Monday, January 4, 2010

Fresh Mozzarella, Unbound

A few months ago, after Gourmet announced it was shutting its doors, a new food blog popped up to celebrate the legendary (and influential) magazine. Since I missed the deadline for December, I was determined to submit something for January. Ironically (sadly), I had only been a subscriber since December 2008, but since I kept all my old issues, I turned to the January 2009 issue for inspirado.* (to find out what exactly I’m talking about, click here)

Why did I pick one of the most difficult recipes in this issue?? I don’t know . . . Is it because I like a challenge? Maybe it’s my Italian heritage?? Too much Schnookie and DJ Pauly D?? Whatever the situation was, I spent a good portion of Sunday afternoon trying my hand at HOMEMADE MOZZARELLA!

Fresh mozzarella only has 3 ingredients: Milk, Citric Acid, and Rennet. After calling every grocery in BHM (and a few kitchen supply stores), the only place I found that carried this elusive Rennet was WHOLE FOODS. A pack of 8 tablets was about $1.50 and the Citric Acid (in the hippie herb/supplements section) was around $5. The Rennet also came with a handy little recipe guide that had more recipes for homemade cheeses (so folksy!).

The Gourmet
instructions/recipe seemed time consuming, but not overly difficult. You basically combine Milk and Citric Acid, Heat, add Rennet/Water, Heat, Stir Curds, Drain in Cheesecloth, and then form Curds into Mozzarella. To quote Tom Petty “The Waiting is the Hardest Part.”

I thought the first hour went pretty well. Looking back, I probably stirred my milk too often, but I did start to see some curds form. After the first hour was up, I stirred in the warm water and Rennet mixture, and waited for the magic to happen . . . and waited . . . and waited. Another hour went by, and I never achieved the “stiffened milk mixture.” I mean, I achieved a few more curds, but nothing firm.

I might not have achieved mozzarella curd perfection, but I decided to strain what little I had and drain them in the cheese cloth. If you had seen the pictures in Gourmet, it looks like you would get about a basketball sized portion of curds from 1 gallon of milk. I got about a tennis ball’s worth. Maybe.

After hanging around for about three hours, the curds did lose some moisture, and even looked to be compacted into a little mozzarella ball shape. But this final step is where the curd really becomes mozzarella.

You’re supposed to ladle hot salted water on top of the milk curds, and let it slowly melt into a gooey mixture, which you’re then able to form into mozzarella balls (before suspending the process in cold water). I’m sure my curds weren’t robust enough in the first place, but when I placed them in warm/hot water, they just seemed to dissolve. And I definitely couldn’t form them into a ball.

After a minute or two, I ended up draining the curds and wrapping them in saran wrap to shape into some type of ball. The consistency was about the same as really soft, milky cream cheese, but not exactly what I had hoped for.

Looking back, I don’t think it was a complete loss. I bet my “cheese” would be half-way decent on pizza, but I’ll definitely try this again. What else am I gonna do with all this rennet and citric acid???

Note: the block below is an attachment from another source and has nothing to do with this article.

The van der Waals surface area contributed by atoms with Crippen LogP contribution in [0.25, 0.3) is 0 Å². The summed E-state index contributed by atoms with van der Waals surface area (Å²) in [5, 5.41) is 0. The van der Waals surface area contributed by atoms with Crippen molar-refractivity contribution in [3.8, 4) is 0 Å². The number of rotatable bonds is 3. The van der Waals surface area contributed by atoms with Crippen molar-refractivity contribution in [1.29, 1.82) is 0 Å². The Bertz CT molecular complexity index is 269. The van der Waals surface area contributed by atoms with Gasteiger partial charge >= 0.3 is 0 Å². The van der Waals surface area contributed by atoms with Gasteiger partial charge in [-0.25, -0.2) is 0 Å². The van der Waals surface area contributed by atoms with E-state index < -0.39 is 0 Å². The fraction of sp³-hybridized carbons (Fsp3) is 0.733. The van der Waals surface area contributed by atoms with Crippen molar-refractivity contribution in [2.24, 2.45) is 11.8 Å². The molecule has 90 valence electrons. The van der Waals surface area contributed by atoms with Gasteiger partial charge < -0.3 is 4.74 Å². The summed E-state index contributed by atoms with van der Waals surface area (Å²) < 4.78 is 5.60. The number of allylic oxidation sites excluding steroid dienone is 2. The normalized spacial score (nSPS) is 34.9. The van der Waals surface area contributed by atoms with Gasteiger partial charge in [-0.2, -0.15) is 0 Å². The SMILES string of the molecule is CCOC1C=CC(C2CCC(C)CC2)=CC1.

* For January 2009’s Pancetta & Pea Risotto I made last year, click here.


jccvi said...

Now I know what the plastic bags of citric acid at the Mediterranean grocery are for!

For some time I've wanted to make my own yogurt. Apparently all you need is a little yogurt with live bacteria culture and milk. After you get the first batch, you just keep use the yogurt you made as a starter and keep going.

You can make yogurt cheese (labneh in Lebanese cooking) by straining yogurt in a cheese cloth. The texture and taste are like tangy cream cheese. Mix in onions, cucumbers, and a little olive oil and you have tzadziki.

Seriously though, do all the cooking you can before the baby comes.

A said...

That sounds like a good idea about the homemade yogurt. The Mrs. and I tried Greek yogurt for the first time this summer, and now we keep a qt (?) on stock in the fridge. She loves it with granola (its vanilla-flavored) and I put it in my smoothies.

Yeah, i figure i won't be able to dedicate 3+ hours to artisinal cheese-making once the baby gets here. Oh well.

jccvi said...

The best way to do the Greek yogurt, and if you get Lebanese yogurt at an ethnic grocery it will be a fraction of the whole foods price, is plain full fat yogurt with honey and walnuts or pistachios. Blueberries work in there too.

jccvi said...

I did some googling for you. Try Mediterranean Foods on Greensprings behind Lovoy's (in the same shopping center with the Vietnamese place).

There are enough Lebanese people in Birmingham that you should be able to get some food items for cheap (yogurt, tahini, fava beans, lentils, cashews, pine nuts, etc.) that normally have a foodie tax at other grocery stores.

Look for a red spice called sumac. It looks like a deep red paprika and tastes lemony. Sprinkle it on top of hummus.

A said...

Sweet! I've actually been to that Medit grocery once, but didn't pick anything up. You can get a TON of spices really cheap (but then you end up with a TON of spices that dont get used).

I'll check it out for the Greek/Leb yogurt . . . although believe you, me, the Mrs. and I only shop @ WF for "special" hard to find ingredients (and sometimes fancy beer). I think the Greek Yogurt @ Publix is like $3.50??

jonathanharden said...

Food blog!!!!

jccvi said...

Please don't tell me how awesome Publix is.

Whitney said...

I love Oikos Greek Yogurt (Whole Foods, Publix, etc.)! Click the link below and register to get some coupons. :) Waiting for sweet Ruthie...

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